¶9 This Court reconsidered its holding in McKnight, supra, in Schrom v. Oklahoma Industrial Development, Okl., 536 P.2d 904 (1975). In Schrom, we modified McKnight, supra, and cases of similar import, to the extent that when a department of State purchases liability insurance pursuant to Legislative authority, State has consented to being sued and waived its governmental immunity to the extent of the insurance coverage.

¶10 In Schrom, we recognized that unless such rule were followed, an insurer would reap the benefits of the premiums paid without being obligated to pay any damages for which the department was insured. Given our position in Schrom, we must ask if the State, in the proper factual context, can secure to itself the benefits of a contract without assuming the corresponding liabilities?

¶11 We find no justifiable reason why the State should secure to itself the benefits of a contract without assuming the corresponding liabilities. In our opinion the doctrine of sovereign immunity should not be applicable in cases where State has entered into a valid contract and an individual or entity seeks redress for breach of the State's contractual obligations. We hold that where a person or entity enters into a valid contract with the proper State officials and a valid appropriation has been made therefor, the State has consented to being sued and waived its governmental immunity to the extent of its contractual obligations and such contractual obligations may be enforced against the State in an ordinary action at law. In reaching this conclusion we specifically modify our holding in State ex rel. Department of Highways v. McKnight, Okl., 496 P.2d 775 (1972), and cases of similar import, wherein we, in effect, said that the right of the sovereign state to immunity from suit is a public right and must not be relinquished or conveyed away by reference or construction; and the statutes must clearly permit the State to be sued or the right to do so will not exist.

¶12 We overrule, as herein explained, State ex rel. State Board of Public Affairs v. Principal Funding Corporation, Okl., 519 P.2d 503, wherein we held that an ordinary action at law may not be maintained against State for breach of its contractual obligations without first obtaining State's consent to being sued and that the proper remedy would be by proceedings in mandamus.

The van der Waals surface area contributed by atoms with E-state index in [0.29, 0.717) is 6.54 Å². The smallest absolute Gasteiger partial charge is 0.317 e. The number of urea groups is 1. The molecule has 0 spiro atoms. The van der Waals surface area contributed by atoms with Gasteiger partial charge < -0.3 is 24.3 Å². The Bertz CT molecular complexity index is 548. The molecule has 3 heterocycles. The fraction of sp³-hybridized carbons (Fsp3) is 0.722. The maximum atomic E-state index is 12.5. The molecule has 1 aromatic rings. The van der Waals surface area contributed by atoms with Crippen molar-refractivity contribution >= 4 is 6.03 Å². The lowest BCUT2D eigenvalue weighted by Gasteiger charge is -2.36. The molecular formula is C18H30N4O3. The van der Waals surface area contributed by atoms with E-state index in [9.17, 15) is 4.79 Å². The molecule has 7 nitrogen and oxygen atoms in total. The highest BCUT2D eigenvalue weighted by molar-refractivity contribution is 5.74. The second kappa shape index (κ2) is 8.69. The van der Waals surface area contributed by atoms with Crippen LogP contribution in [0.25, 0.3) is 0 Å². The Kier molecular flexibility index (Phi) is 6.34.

¶13 Our modification of McKnight, supra, and Principal Funding Corporation, supra, may not inure to the benefit of State. Our first decision in this controversy [519 P.2d 503], was "the law of the case", [see Berland's Inc. of Tulsa v. Northside Village Shopping Center, Okl., 447 P.2d 768] on remand to the district court and is "the law of the case" in this appeal. Therefore, State's first three specifications of error, which, in substance, are directed generally to the proposition that State may not be sued in the case at bar because State has not consented to being sued, have already been decided against State and will not be reconsidered.

¶14 State contends the trial court erred in rendering judgment for appellee because the appropriation for the lease rental agreement has lapsed and there are no funds available for making payment.

¶15 Although the appropriations in the case at bar would lapse after November 15, 1971, and be transferred to the credit of the proper fund, Section 12 of House Bill 1575 [Oklahoma Session Laws 1970, Ch. 330, p. 640] specifically provides that funds may be encumbered prior to June 30, 1971. The record conclusively shows that these funds were encumbered before that date.

¶16 We agree with State that the trial court erred in allowing interest from May 1, 1971, and the order is modified to allow interest from September 1, 1971.

¶17 Order affirmed as modified.

¶18 WILLIAMS, C.J., HODGES, V.C.J., and DAVISON, LAVENDER, BARNES, SIMMS and DOOLIN, JJ., concur.

¶19 BERRY, J., dissents.